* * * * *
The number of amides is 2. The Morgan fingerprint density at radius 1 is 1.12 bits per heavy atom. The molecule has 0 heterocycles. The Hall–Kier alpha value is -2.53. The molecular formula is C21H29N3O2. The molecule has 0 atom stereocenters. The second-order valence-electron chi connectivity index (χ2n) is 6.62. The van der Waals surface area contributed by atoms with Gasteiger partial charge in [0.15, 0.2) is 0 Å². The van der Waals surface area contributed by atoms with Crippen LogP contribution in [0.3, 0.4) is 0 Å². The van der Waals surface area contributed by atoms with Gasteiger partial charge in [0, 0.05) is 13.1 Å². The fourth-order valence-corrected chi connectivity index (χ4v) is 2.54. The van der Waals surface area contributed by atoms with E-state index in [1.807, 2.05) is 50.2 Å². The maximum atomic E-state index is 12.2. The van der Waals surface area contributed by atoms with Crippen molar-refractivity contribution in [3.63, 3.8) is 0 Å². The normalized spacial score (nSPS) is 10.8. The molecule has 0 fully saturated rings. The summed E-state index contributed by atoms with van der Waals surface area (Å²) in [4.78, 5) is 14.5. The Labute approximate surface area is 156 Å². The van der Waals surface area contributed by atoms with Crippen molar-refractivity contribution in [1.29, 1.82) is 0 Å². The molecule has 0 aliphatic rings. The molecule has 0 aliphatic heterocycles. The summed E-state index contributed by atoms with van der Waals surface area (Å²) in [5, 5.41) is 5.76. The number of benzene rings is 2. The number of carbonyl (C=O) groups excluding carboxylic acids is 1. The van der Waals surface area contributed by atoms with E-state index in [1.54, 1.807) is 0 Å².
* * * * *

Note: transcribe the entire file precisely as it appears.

The number of amides is 2. The Morgan fingerprint density at radius 1 is 1.12 bits per heavy atom. The molecule has 0 heterocycles. The Hall–Kier alpha value is -2.53. The molecular formula is C21H29N3O2. The molecule has 0 atom stereocenters. The second-order valence-electron chi connectivity index (χ2n) is 6.62. The van der Waals surface area contributed by atoms with Gasteiger partial charge in [0.15, 0.2) is 0 Å². The van der Waals surface area contributed by atoms with Crippen LogP contribution in [0.3, 0.4) is 0 Å². The van der Waals surface area contributed by atoms with Gasteiger partial charge in [0, 0.05) is 13.1 Å². The fourth-order valence-corrected chi connectivity index (χ4v) is 2.54. The van der Waals surface area contributed by atoms with E-state index in [1.807, 2.05) is 50.2 Å². The maximum atomic E-state index is 12.2. The van der Waals surface area contributed by atoms with Crippen molar-refractivity contribution in [3.63, 3.8) is 0 Å². The normalized spacial score (nSPS) is 10.8. The molecule has 0 fully saturated rings. The summed E-state index contributed by atoms with van der Waals surface area (Å²) in [4.78, 5) is 14.5. The Labute approximate surface area is 156 Å². The van der Waals surface area contributed by atoms with Crippen molar-refractivity contribution in [1.29, 1.82) is 0 Å². The molecule has 0 aliphatic rings. The molecule has 0 aliphatic heterocycles. The summed E-state index contributed by atoms with van der Waals surface area (Å²) in [5, 5.41) is 5.76. The number of benzene rings is 2. The number of carbonyl (C=O) groups excluding carboxylic acids is 1. The van der Waals surface area contributed by atoms with E-state index in [1.54, 1.807) is 0 Å².